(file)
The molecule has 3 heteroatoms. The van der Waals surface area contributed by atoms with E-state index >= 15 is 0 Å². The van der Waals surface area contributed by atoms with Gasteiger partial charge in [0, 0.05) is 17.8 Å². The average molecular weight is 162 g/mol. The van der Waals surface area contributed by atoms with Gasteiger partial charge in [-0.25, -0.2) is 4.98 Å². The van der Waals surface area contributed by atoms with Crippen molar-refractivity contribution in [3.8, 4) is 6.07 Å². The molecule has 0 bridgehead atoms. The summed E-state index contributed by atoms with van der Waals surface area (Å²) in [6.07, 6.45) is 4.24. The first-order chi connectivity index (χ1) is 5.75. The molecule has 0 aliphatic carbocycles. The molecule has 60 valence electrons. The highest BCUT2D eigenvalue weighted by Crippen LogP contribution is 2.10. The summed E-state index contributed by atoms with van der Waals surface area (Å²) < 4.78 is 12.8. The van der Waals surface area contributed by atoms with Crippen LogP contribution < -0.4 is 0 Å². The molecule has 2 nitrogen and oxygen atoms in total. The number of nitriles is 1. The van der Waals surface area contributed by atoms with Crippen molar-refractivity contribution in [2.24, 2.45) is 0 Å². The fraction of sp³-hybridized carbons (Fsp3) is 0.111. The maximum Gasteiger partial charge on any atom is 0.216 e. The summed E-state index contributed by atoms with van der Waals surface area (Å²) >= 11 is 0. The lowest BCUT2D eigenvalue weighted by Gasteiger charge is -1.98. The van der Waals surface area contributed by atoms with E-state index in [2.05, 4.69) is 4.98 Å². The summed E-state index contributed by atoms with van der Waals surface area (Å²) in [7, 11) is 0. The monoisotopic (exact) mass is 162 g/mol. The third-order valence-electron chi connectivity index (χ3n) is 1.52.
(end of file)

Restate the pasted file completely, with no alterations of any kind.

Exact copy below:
The molecule has 3 heteroatoms. The van der Waals surface area contributed by atoms with E-state index >= 15 is 0 Å². The van der Waals surface area contributed by atoms with Gasteiger partial charge in [0, 0.05) is 17.8 Å². The average molecular weight is 162 g/mol. The van der Waals surface area contributed by atoms with Gasteiger partial charge in [-0.25, -0.2) is 4.98 Å². The van der Waals surface area contributed by atoms with Crippen molar-refractivity contribution in [3.8, 4) is 6.07 Å². The molecule has 0 bridgehead atoms. The summed E-state index contributed by atoms with van der Waals surface area (Å²) in [6.07, 6.45) is 4.24. The first-order chi connectivity index (χ1) is 5.75. The molecule has 0 aliphatic carbocycles. The molecule has 60 valence electrons. The highest BCUT2D eigenvalue weighted by Crippen LogP contribution is 2.10. The summed E-state index contributed by atoms with van der Waals surface area (Å²) < 4.78 is 12.8. The van der Waals surface area contributed by atoms with Crippen LogP contribution < -0.4 is 0 Å². The molecule has 2 nitrogen and oxygen atoms in total. The number of nitriles is 1. The van der Waals surface area contributed by atoms with Crippen molar-refractivity contribution in [2.24, 2.45) is 0 Å². The fraction of sp³-hybridized carbons (Fsp3) is 0.111. The maximum Gasteiger partial charge on any atom is 0.216 e. The summed E-state index contributed by atoms with van der Waals surface area (Å²) >= 11 is 0. The lowest BCUT2D eigenvalue weighted by Gasteiger charge is -1.98. The van der Waals surface area contributed by atoms with E-state index in [2.05, 4.69) is 4.98 Å². The summed E-state index contributed by atoms with van der Waals surface area (Å²) in [7, 11) is 0. The monoisotopic (exact) mass is 162 g/mol. The third-order valence-electron chi connectivity index (χ3n) is 1.52.